Incremental improvements to existing technologies aren’t enough; we need something truly disruptive to reverse climate change. What, then, is the energy technology that can meet the challenging cost targets? How will we remove CO2 from the air? We don’t have the answers.

How do you achieve that energy revolution? Google’s engineers suggest following Google’s approach to investment and technology disruption:

Consider Google’s approach to innovation, which is summed up in the 70-20-10 rule espoused by executive chairman Eric Schmidt. The approach suggests that 70 percent of employee time be spent working on core business tasks, 20 percent on side projects related to core business, and the final 10 percent on strange new ideas that have the potential to be truly disruptive.

Wouldn’t it be great if governments and energy companies adopted a similar approach in their technology R&D investments? The result could be energy innovation at Google speed. Adopting the 70-20-10 rubric could lead to a portfolio of projects. The bulk of R&D resources could go to existing energy technologies that industry knows how to build and profitably deploy. These technologies probably won’t save us, but they can reduce the scale of the problem that needs fixing. The next 20 percent could be dedicated to cutting-edge technologies that are on the path to economic viability. Most crucially, the final 10 percent could be dedicated to ideas that may seem crazy but might have huge impact.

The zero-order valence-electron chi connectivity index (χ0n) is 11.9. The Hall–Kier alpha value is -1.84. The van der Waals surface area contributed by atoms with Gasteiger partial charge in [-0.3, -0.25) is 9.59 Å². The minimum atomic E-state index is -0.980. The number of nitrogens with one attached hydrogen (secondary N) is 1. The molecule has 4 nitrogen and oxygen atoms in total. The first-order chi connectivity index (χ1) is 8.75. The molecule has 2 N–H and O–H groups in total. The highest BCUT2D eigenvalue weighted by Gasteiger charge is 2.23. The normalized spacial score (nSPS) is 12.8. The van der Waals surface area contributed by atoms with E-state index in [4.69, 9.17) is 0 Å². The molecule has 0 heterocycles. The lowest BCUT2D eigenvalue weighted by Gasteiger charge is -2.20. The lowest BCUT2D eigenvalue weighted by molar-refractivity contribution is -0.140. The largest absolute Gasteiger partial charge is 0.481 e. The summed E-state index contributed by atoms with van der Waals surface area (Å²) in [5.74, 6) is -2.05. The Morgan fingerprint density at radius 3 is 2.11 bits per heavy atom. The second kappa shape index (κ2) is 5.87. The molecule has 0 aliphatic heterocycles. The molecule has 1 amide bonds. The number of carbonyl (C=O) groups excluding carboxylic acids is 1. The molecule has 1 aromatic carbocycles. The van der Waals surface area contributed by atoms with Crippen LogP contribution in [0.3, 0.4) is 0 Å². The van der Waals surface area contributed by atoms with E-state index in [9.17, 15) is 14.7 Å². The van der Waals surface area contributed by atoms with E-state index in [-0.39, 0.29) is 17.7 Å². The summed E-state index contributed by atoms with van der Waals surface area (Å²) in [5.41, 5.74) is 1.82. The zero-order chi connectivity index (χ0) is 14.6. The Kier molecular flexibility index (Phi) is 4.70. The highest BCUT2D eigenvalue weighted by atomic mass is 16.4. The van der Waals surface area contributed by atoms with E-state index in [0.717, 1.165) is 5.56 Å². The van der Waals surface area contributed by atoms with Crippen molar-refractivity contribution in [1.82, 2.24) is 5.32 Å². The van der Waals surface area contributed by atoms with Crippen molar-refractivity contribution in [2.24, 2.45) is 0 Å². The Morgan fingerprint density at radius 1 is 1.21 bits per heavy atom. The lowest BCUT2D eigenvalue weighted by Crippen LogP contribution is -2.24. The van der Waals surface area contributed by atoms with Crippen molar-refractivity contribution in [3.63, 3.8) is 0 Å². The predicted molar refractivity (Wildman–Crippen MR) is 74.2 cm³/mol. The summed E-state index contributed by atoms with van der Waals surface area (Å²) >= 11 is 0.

Today In the United States, the vast bulk of funding for energy R&D goes to established technologies. Essentially no money is allocated to related and potentially disruptive technologies, and about 10 percent is spent on projects that don’t seek to produce economically competitive energy.


I would add that we should also vastly increase the investment being applied to energy tech research (and in fact I would be prepared to make an argument that the United States would be more secure if we spent a very large chunk of our entire military budget on trying to solve the energy/climate problem instead of military forces and hardware).